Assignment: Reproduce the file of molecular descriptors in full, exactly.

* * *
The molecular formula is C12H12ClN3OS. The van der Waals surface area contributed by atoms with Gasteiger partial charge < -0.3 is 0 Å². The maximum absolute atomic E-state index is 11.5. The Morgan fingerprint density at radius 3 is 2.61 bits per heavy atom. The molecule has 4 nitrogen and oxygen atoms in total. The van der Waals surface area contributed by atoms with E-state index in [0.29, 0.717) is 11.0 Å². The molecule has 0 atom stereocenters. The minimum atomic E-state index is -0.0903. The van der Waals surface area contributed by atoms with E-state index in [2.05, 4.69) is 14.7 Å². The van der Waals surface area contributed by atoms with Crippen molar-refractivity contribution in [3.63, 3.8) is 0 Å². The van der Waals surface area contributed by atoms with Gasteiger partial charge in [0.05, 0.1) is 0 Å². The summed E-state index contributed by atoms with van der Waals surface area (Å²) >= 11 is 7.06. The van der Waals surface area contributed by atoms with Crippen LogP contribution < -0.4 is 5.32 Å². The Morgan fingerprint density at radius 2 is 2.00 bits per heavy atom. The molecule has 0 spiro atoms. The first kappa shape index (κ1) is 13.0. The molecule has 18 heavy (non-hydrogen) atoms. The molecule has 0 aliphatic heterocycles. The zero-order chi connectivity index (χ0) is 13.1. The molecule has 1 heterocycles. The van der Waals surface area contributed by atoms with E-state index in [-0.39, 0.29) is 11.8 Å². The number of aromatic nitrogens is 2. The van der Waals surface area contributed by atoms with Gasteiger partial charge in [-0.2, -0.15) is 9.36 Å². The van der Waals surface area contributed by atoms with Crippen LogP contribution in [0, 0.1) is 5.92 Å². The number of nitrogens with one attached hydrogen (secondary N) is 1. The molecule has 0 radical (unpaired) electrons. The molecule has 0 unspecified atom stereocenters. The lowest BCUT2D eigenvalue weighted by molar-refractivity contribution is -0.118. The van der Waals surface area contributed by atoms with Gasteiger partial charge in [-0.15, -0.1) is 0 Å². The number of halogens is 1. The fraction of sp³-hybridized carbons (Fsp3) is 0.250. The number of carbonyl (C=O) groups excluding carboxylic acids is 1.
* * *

The molecular formula is C12H12ClN3OS. The van der Waals surface area contributed by atoms with Gasteiger partial charge < -0.3 is 0 Å². The maximum absolute atomic E-state index is 11.5. The Morgan fingerprint density at radius 3 is 2.61 bits per heavy atom. The molecule has 4 nitrogen and oxygen atoms in total. The van der Waals surface area contributed by atoms with E-state index in [0.29, 0.717) is 11.0 Å². The molecule has 0 atom stereocenters. The minimum atomic E-state index is -0.0903. The van der Waals surface area contributed by atoms with E-state index in [2.05, 4.69) is 14.7 Å². The van der Waals surface area contributed by atoms with Crippen molar-refractivity contribution in [3.63, 3.8) is 0 Å². The van der Waals surface area contributed by atoms with Gasteiger partial charge in [0.05, 0.1) is 0 Å². The summed E-state index contributed by atoms with van der Waals surface area (Å²) >= 11 is 7.06. The van der Waals surface area contributed by atoms with Crippen LogP contribution < -0.4 is 5.32 Å². The Morgan fingerprint density at radius 2 is 2.00 bits per heavy atom. The molecule has 0 spiro atoms. The first kappa shape index (κ1) is 13.0. The molecule has 18 heavy (non-hydrogen) atoms. The molecule has 0 aliphatic heterocycles. The zero-order chi connectivity index (χ0) is 13.1. The molecule has 1 heterocycles. The van der Waals surface area contributed by atoms with E-state index in [-0.39, 0.29) is 11.8 Å². The number of aromatic nitrogens is 2. The van der Waals surface area contributed by atoms with Gasteiger partial charge in [-0.2, -0.15) is 9.36 Å². The van der Waals surface area contributed by atoms with Crippen LogP contribution in [0, 0.1) is 5.92 Å². The number of nitrogens with one attached hydrogen (secondary N) is 1. The molecule has 0 radical (unpaired) electrons. The molecule has 0 unspecified atom stereocenters. The lowest BCUT2D eigenvalue weighted by molar-refractivity contribution is -0.118. The van der Waals surface area contributed by atoms with Gasteiger partial charge in [-0.15, -0.1) is 0 Å². The number of halogens is 1. The fraction of sp³-hybridized carbons (Fsp3) is 0.250. The number of carbonyl (C=O) groups excluding carboxylic acids is 1.